Don Juan de Zamoguerra was a Valencian soldier who in 1574 was in charge of the defence of the Santiago fort of Chikly, situated in the middle of a lagoon, when the Turkish fleet prepared to wrest control of Tunisia from the Spanish forces led by Don Juan de Austria.
Miguel de Cervantes himself was present to witness the defence and celebrate the feats of the suitably named Zamoguerra.
Today the cannons have ceased to roar and the thousands who died in the defence of Spanish control of North Africa can enjoy the peace and quiet of the nature reserve that now occupies the same site.
Today harmony and collaboration reign instead of Kings and Counts as Valencians return, although this time they are researchers from Valencia Polytechnic University (UPV), who have restored and put to good use the fort that was built under orders of the Holy Roman Emperor, King Carlos I, and has been abandoned since the 19th century.
The work includes a study to determine the right number of daily visitors to the park (20), so that the delicate eco-balance is not disturbed. Until now only researchers and ornithologists had been allowed to disturb the birds.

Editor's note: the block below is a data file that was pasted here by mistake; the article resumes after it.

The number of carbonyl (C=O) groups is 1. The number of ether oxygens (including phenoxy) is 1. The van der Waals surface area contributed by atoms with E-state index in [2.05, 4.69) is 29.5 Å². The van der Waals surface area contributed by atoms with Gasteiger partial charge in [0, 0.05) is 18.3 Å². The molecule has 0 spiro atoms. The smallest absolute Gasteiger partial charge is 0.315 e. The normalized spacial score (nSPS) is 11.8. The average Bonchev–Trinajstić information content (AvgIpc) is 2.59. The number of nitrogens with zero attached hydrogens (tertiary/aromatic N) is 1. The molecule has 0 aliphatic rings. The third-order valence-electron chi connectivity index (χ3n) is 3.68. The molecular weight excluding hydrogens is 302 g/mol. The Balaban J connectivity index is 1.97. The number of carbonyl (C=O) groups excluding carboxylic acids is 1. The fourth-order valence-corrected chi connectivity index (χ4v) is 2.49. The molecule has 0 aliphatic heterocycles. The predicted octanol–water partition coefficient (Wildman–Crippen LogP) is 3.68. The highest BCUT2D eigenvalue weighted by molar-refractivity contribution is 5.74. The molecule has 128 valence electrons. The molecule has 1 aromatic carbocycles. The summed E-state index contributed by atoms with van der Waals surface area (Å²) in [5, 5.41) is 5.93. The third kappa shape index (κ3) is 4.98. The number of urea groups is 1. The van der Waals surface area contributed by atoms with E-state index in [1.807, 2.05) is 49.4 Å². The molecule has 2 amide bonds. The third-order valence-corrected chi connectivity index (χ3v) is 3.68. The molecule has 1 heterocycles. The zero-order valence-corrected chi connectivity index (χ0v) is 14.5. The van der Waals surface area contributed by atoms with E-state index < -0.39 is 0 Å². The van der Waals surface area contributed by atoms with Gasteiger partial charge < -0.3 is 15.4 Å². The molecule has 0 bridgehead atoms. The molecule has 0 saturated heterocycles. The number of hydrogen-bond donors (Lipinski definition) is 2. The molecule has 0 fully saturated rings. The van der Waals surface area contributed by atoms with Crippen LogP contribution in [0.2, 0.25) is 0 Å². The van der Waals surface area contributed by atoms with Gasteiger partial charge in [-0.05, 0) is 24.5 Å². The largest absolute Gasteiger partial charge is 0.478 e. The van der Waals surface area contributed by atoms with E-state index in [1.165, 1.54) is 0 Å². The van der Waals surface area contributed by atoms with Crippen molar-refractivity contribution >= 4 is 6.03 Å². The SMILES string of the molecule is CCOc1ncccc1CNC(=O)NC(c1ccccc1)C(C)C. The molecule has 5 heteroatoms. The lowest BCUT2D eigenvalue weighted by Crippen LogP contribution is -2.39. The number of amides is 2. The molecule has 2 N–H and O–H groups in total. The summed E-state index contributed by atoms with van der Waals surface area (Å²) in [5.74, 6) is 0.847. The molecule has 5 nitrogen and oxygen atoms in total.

Even so, the park will continue to stay closed from March to June; nesting time for the thousands of frenzied fowl who inhabit the waters there.
Phoenicians, Romans, Byzantines, Arabs, Spaniards and Turks have all passed by and left their mark on the three and a half hectares of the lagoon, although the most important visitors today are surely the Little Egrets, who have colonized the waters of the lagoon where Zamoguerra failed to do so.
The UPV team are led by María José Viñals, an expert in wetlands and member of the Grupo de Investigación en Gestión Turística del Patrimonio Natural y Cultural.